****Here, after giving you the impression that he has mastered all this data in the course of his extensive reading, is where Brooks reveals the source it all came from; not this time slipped into his Kindle by an anxious publisher, because the thing is not exactly published (it exists in 40 pages of  PDF), but perhaps communicated to Brooksie by Fieldstead and Company, the Orange County nonprofit that funded it, which exists to manage the philanthropic programs of the Howard F. Ahmanson, Jr. family "as part of a Christian worldview." A humble little corner in the land of wingnut welfare, running for example this:
Orange County Rescue Mission is a non-profit organization that uses Biblical principles in programs such as relationships, finance, and parenting. They accept homeless men, women, and children from any faith and do not require the homeless to participate in religious services to receive services such as food.
Ahmanson himself is a former member of C.J. Rushdoony's Christian Reconstructionist movement who left over such issues as Rushdoony's call for the death penalty for homosexuals, which Ahmanson has never supported; a Touretter whose wife takes care of most of his public communications; a major backer of the anti-Darwinist Discovery Institute; and, since 2008, a member of the Democratic Party (like the Christian Reconstructionists, California Republicans are too right-wing for him).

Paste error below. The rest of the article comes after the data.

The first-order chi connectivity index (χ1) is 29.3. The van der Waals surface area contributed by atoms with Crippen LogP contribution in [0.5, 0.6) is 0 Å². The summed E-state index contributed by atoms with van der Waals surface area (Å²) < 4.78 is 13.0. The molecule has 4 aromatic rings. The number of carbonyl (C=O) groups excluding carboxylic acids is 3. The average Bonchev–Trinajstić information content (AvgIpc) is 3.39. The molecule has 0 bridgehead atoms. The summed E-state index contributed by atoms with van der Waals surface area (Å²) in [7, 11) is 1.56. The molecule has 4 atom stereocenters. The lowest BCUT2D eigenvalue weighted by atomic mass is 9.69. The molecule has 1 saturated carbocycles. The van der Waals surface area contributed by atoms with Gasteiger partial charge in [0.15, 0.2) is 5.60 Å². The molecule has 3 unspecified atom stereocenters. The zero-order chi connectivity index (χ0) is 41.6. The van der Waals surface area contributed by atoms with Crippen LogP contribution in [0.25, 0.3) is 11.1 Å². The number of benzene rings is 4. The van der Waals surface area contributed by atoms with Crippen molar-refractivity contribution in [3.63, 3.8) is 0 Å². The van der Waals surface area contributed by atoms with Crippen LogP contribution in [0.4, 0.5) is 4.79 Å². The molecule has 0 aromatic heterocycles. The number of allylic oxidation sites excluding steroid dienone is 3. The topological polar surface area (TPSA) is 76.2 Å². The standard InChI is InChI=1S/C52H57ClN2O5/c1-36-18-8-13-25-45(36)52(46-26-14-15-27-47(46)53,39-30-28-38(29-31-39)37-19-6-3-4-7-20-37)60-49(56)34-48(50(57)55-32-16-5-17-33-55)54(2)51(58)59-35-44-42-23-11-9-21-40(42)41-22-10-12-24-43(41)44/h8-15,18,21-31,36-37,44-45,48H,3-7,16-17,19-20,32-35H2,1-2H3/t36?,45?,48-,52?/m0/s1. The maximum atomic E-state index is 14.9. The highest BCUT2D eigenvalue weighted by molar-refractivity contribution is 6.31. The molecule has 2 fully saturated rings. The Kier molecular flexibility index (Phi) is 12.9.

Way more complex than a Koch brother, as you see, as well as "moderate" in a half-assed Brooksish way, but we are not talking about cutting-edge research environments here. Chapman has no graduate school and issues mostly business degrees; the Civil Service College includes course offerings like Emails@Work for Support Officers (8 hours), Developing Personal Confidence through Public Speaking (24 hours), and Creating Positive Bodies and Minds in Mid-Life and Beyond for Division 1 & 2 Officers (for Women Only) (16 hours).

*****More accurately known as the three-grandparent family in the ideal case for Chinese or Malay-Muslim families, organized around a patriarch with two wives (even though Muslims are permitted to have up to four wives and there is no explicit limit for Chinese). It was partly doomed when the government banned polygamy, under British influence, and when government housing policy began to plan only for four-person households (plus a maid, for the affluent, but in general a Filipina and hence not a suitable concubine). 

******This crisis is indeed one of the reasons for the establishment of the Singapore Civil Service College: it is hoped that in the more relaxed but nevertheless work-oriented atmosphere of, say, a lecture on familialism by Mr. Kotkin, colleagues will feel emboldened to ask one another out on dates, thus reversing the trend of socializing primarily on line. Undoubtedly the College's course offerings include instruction in dating behavior as well. 
Umberto Boccioni, Futurist Evening, 1910.  From Counterlight's Peculiars.